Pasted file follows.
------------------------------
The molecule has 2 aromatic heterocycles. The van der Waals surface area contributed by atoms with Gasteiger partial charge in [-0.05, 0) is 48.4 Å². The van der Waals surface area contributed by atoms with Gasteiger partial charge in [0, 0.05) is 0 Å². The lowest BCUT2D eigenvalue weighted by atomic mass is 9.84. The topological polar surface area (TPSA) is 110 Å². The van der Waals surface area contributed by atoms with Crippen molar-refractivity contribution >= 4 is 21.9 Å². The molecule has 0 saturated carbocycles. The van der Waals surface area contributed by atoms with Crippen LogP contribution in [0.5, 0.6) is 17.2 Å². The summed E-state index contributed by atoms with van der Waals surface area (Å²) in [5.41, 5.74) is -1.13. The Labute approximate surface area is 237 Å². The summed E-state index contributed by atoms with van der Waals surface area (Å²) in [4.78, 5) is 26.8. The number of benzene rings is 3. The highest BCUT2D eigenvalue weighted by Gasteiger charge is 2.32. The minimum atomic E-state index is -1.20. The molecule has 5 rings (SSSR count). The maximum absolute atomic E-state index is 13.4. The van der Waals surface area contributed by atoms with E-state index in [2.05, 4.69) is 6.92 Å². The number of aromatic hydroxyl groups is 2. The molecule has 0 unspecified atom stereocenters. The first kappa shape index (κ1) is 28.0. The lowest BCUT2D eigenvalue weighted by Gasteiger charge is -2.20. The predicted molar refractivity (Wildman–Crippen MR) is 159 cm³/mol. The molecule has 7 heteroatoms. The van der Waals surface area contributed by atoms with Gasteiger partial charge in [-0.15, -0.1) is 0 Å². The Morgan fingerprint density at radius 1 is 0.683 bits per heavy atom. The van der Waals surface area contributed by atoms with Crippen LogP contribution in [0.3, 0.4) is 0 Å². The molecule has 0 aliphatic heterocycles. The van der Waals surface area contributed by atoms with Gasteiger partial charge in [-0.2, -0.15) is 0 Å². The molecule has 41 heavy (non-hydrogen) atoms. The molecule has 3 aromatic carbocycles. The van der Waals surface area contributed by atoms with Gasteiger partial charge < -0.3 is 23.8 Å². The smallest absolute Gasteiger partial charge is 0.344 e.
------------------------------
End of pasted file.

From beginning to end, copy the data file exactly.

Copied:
The molecule has 2 aromatic heterocycles. The van der Waals surface area contributed by atoms with Gasteiger partial charge in [-0.05, 0) is 48.4 Å². The van der Waals surface area contributed by atoms with Gasteiger partial charge in [0, 0.05) is 0 Å². The lowest BCUT2D eigenvalue weighted by atomic mass is 9.84. The topological polar surface area (TPSA) is 110 Å². The van der Waals surface area contributed by atoms with Crippen molar-refractivity contribution >= 4 is 21.9 Å². The molecule has 0 saturated carbocycles. The van der Waals surface area contributed by atoms with Crippen LogP contribution in [0.5, 0.6) is 17.2 Å². The summed E-state index contributed by atoms with van der Waals surface area (Å²) in [5.41, 5.74) is -1.13. The Labute approximate surface area is 237 Å². The summed E-state index contributed by atoms with van der Waals surface area (Å²) in [4.78, 5) is 26.8. The number of benzene rings is 3. The highest BCUT2D eigenvalue weighted by Gasteiger charge is 2.32. The minimum atomic E-state index is -1.20. The molecule has 5 rings (SSSR count). The maximum absolute atomic E-state index is 13.4. The van der Waals surface area contributed by atoms with E-state index in [2.05, 4.69) is 6.92 Å². The number of aromatic hydroxyl groups is 2. The molecule has 0 unspecified atom stereocenters. The first kappa shape index (κ1) is 28.0. The lowest BCUT2D eigenvalue weighted by Gasteiger charge is -2.20. The predicted molar refractivity (Wildman–Crippen MR) is 159 cm³/mol. The molecule has 7 heteroatoms. The van der Waals surface area contributed by atoms with Gasteiger partial charge in [-0.15, -0.1) is 0 Å². The Morgan fingerprint density at radius 1 is 0.683 bits per heavy atom. The van der Waals surface area contributed by atoms with Crippen LogP contribution in [0.3, 0.4) is 0 Å². The molecule has 0 aliphatic heterocycles. The van der Waals surface area contributed by atoms with Gasteiger partial charge in [-0.2, -0.15) is 0 Å². The molecule has 41 heavy (non-hydrogen) atoms. The molecule has 3 aromatic carbocycles. The van der Waals surface area contributed by atoms with Gasteiger partial charge < -0.3 is 23.8 Å². The smallest absolute Gasteiger partial charge is 0.344 e.